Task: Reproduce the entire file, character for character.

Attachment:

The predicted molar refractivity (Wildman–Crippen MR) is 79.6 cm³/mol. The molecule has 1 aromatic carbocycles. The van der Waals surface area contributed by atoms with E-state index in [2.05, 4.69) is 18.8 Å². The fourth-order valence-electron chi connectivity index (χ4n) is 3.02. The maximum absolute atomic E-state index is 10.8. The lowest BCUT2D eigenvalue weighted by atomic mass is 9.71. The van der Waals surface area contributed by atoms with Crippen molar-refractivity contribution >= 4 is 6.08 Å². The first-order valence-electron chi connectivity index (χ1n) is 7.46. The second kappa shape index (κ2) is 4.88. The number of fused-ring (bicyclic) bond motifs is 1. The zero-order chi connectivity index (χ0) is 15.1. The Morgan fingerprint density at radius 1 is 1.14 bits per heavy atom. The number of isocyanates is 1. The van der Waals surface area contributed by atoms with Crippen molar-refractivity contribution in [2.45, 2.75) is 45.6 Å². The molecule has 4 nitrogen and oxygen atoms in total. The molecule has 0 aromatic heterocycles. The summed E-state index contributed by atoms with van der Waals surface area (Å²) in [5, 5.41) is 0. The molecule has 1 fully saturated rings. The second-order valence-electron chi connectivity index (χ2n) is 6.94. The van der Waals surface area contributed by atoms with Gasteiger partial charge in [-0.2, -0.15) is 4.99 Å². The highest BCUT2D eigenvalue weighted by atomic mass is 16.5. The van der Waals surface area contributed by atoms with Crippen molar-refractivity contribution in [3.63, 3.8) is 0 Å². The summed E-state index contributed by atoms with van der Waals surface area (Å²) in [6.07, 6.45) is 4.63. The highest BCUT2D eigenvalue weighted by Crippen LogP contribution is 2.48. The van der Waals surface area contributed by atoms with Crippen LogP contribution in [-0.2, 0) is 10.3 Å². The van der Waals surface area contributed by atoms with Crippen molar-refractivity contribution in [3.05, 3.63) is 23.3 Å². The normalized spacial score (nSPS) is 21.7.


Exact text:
The predicted molar refractivity (Wildman–Crippen MR) is 79.6 cm³/mol. The molecule has 1 aromatic carbocycles. The van der Waals surface area contributed by atoms with E-state index in [2.05, 4.69) is 18.8 Å². The fourth-order valence-electron chi connectivity index (χ4n) is 3.02. The maximum absolute atomic E-state index is 10.8. The lowest BCUT2D eigenvalue weighted by atomic mass is 9.71. The van der Waals surface area contributed by atoms with Crippen molar-refractivity contribution >= 4 is 6.08 Å². The first-order valence-electron chi connectivity index (χ1n) is 7.46. The second kappa shape index (κ2) is 4.88. The number of fused-ring (bicyclic) bond motifs is 1. The zero-order chi connectivity index (χ0) is 15.1. The Morgan fingerprint density at radius 1 is 1.14 bits per heavy atom. The number of isocyanates is 1. The van der Waals surface area contributed by atoms with Crippen molar-refractivity contribution in [2.45, 2.75) is 45.6 Å². The molecule has 4 nitrogen and oxygen atoms in total. The molecule has 0 aromatic heterocycles. The summed E-state index contributed by atoms with van der Waals surface area (Å²) in [5, 5.41) is 0. The molecule has 1 fully saturated rings. The second-order valence-electron chi connectivity index (χ2n) is 6.94. The van der Waals surface area contributed by atoms with Gasteiger partial charge in [-0.2, -0.15) is 4.99 Å². The highest BCUT2D eigenvalue weighted by atomic mass is 16.5. The van der Waals surface area contributed by atoms with Crippen molar-refractivity contribution in [3.63, 3.8) is 0 Å². The summed E-state index contributed by atoms with van der Waals surface area (Å²) in [6.07, 6.45) is 4.63. The highest BCUT2D eigenvalue weighted by Crippen LogP contribution is 2.48. The van der Waals surface area contributed by atoms with Crippen LogP contribution in [-0.2, 0) is 10.3 Å². The van der Waals surface area contributed by atoms with Crippen molar-refractivity contribution in [3.05, 3.63) is 23.3 Å². The normalized spacial score (nSPS) is 21.7.